Storytelling in VR

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In 2009, Joshua Glenn and Rob Walker set out to conduct a literary and anthropological experiment. They scouted through thrift stores and garage sales to purchase 100 small knickknacks–ranging from forgotten piggy banks and action figures to old mayonnaise jars–and spent no more than a few dollars on each item. The duo then asked dozens of talented writers and artists to imagine up short stories, comics, or songs for each object before putting the objects, along with their narratives, up for bid on eBay.

penny next to globe paperweight
This globe paperweight (originally $1.49) sold for $197 on eBay.

In most every case, the final sale price of each object when accompanied by its story was several times the original purchase price. One globe-themed paperweight–originally priced at $1.49–sold for nearly $200! Glenn and Walker called their project, “Significant Objects . . . and How They Got That Way,” and posted the results of their experiment online, along with photos of the objects and copies of the stories. A book by the same name soon followed.

The basis for their experiment was simple: stories add value.

This same principle applies when creating virtual reality (VR) experiences. Even a very realistic-looking virtual environment with advanced graphics is just a bunch of disjointed pictures unless there’s a narrative that explains to the viewer what is supposed to be happening. This isn’t to suggest that VR experiences need a well-defined plot, with a set introduction, climax, and resolution. That’s part of the beauty of VR; the viewer decides the course they are going to take.

On March 29th, at a Philadelphia Area New Media Association (PANMA) event, digital artist and interactive designer Fredric “Fresh” Freeman and visual storyteller and digital art direct Babs Hansen explained why creating a narrative in VR matters, even if it looks different than traditional storytelling.

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This classic toy is an early example of virtual reality storytelling.

“While traditional storytelling focuses on individual characters,” said Hansen, “in VR you have a 6th sense, and that’s space. When creating your story, it’s important to consider space as a character.”

In doing so, VR can give feeling and perspective to a space. “The environment is not just the background. It’s part of the experience and important to factor in an emotional connection to the space,” said Hansen.

What is needed to create a compelling VR experience (besides a 360° camera, a strong computer, the right software, and a video card with tons of memory)?

Freeman and Hansen provided several recommendations. The first, to watch “VR Fail” videos on YouTube, may seem counter-intuitive, but said Hansen, “It will give you a much better perspective on spatial awareness and how to avoid the pitfalls.”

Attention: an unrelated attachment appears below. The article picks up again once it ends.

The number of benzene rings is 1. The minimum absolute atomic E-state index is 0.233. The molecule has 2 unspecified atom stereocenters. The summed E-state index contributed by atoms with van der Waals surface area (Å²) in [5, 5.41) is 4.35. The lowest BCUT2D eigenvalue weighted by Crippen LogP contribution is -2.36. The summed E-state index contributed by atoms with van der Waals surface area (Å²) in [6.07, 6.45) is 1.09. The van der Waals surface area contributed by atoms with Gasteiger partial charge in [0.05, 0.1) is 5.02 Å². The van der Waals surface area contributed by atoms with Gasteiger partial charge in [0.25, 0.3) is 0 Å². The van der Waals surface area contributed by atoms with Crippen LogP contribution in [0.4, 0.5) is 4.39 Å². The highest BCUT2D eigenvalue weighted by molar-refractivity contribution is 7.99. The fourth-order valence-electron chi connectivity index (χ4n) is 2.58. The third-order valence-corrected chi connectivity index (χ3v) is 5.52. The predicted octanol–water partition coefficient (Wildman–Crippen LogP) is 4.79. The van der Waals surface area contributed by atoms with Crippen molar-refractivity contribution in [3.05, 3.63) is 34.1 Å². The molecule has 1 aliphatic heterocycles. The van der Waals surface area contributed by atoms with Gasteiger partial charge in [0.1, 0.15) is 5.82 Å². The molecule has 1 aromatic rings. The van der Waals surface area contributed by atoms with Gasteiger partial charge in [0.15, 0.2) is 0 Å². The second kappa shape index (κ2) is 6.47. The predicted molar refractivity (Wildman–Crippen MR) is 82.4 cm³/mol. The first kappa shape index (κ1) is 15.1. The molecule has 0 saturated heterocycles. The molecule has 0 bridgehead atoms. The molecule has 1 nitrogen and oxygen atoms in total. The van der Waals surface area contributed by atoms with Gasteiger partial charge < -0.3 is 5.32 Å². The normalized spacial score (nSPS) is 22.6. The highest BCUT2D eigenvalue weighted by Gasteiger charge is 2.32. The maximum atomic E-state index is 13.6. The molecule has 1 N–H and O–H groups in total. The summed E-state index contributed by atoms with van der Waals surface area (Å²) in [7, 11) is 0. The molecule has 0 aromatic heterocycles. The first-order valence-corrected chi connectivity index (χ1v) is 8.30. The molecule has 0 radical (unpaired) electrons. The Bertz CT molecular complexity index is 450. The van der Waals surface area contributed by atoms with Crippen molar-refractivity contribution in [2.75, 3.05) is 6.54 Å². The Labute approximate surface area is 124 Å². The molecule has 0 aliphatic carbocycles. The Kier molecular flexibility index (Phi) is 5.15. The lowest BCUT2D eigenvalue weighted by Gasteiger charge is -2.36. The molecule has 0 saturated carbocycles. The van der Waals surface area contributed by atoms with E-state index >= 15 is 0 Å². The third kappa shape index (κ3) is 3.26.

Their other recommendations for building a story in VR include:

  • Thinking of how the user will react in space (Will it make them comfortable or cause anxiety?)
  • Giving orientation to a space and orienting a user’s body to a sense of space. One way to do this is to add 3D text to buildings and other objects to let users know what things are.
  • Before shooting video, walking through the location and finding a favorite place, then researching its history.
  • Storyboarding early and often.
  • Not getting tied to one idea.
  • Taking panoramic photos with a phone to decide where to place story elements.
  • Not focusing in on small spaces, as most cameras are designed for a wide perspective and the space will seem closed in once the video is “stitched” (merged and overlapped) for VR.
  • Being open to on the spot inspiration.

Not all of Freeman and Hansen’s advice was related to storytelling. They’ve also learned a lot about the VR production process through trial and error.

Additional VR creation tips:

  • VR creation is usually collaborative. Listening to each person on the team is important.
  • Always charge your equipment before shooting.
  • Always overshoot the amount of footage you think you will need.
  • Allow plenty of time in your production schedule to review and clip video. It can be very time-consuming.
  • Clap your hands at the beginning of a scene. This will make it easier to review and sync video based on the audio timeline.
  • Account for the blank space at the bottom of the video, a common limitation of 360° cameras. Be creative when adding elements or recreating the ground image to hide this void.
  • Keep in mind that the flat version of video will seem far away until it is rounded in VR.
  • Keep a horizon line when filming.
  • Shoot 48-60 frames per second to capture more information. The more information you have, the more seamless the stitching will appear.

When put in practice, these recommendations can help connect the viewer to the virtual space in a meaningful way, and in turn, create a storytelling experience that’s both engaging and valuable.

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